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The best Mod-Sin restaurants in Singapore

These restaurants that are making waves with its own interpretations of Singaporean flavours. By Lu Yawen, photography by Ahmad Iskandar Photography

By Time Out Singapore editors

Living in Singapore, we're all spoilt for choice. There's tasty hawker food at unbeatable prices and cutting-edge restaurant fare that still hit the spot. Here's a look at the restaurants and cafés that serve a mix of both. These modern Singaporean joints serve food that's both familiar yet novel – and we wouldn't have it any other way.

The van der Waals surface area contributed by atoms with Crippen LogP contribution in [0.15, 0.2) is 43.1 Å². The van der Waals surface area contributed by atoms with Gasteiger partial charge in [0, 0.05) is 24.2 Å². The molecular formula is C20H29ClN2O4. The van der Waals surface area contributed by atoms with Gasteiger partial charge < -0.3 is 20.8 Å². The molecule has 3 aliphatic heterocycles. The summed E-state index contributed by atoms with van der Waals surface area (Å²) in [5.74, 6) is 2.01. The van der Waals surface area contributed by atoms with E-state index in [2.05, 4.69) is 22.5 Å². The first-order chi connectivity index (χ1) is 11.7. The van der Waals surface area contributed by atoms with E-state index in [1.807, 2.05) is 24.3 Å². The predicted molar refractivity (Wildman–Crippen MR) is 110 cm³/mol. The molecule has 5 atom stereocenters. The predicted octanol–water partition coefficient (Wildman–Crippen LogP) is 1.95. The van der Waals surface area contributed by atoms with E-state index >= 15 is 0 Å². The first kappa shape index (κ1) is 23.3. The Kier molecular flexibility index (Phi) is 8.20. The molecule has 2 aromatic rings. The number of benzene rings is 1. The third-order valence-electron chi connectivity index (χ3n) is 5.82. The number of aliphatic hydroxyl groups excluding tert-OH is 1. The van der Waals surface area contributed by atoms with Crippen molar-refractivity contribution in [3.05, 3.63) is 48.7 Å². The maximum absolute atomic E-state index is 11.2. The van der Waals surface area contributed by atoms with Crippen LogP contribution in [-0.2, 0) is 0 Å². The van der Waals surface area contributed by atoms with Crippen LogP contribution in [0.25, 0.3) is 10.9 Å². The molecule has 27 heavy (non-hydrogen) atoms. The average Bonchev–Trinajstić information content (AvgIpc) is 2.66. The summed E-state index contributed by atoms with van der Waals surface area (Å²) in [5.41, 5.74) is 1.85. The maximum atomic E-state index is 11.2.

RECOMMENDED The best hawker centres in Singapore and the best local dishes in Singapore

Photo: Relish

Relish @ Frasers Tower

Restaurants Singaporean Raffles Place

Trust Willin Low the godfather of Singapore’s Mod-Sin cuisine to add interesting things like prawn paste fried frog legs ($10) and a baked cabbage sayur lodeh ($12) on the menu. This hidden spot in the CBD is also where you can enjoy Willin's best-selling creations at affordable prices. Rice bowls and pasta plates start from $13.80 with decent servings. Favourites include the krapow bee tai mak ($13.80), hae bee hiam spaghettini ($17.80) and carbonara linguini made with siew yoke ($16.80). Save some space for dessert because the chendol ($8.50) is worth squeezing in before you leave the restaurant. Feeling absolutely satisfied of course. 

Sinpopo Brand

Restaurants Singaporean Marine Parade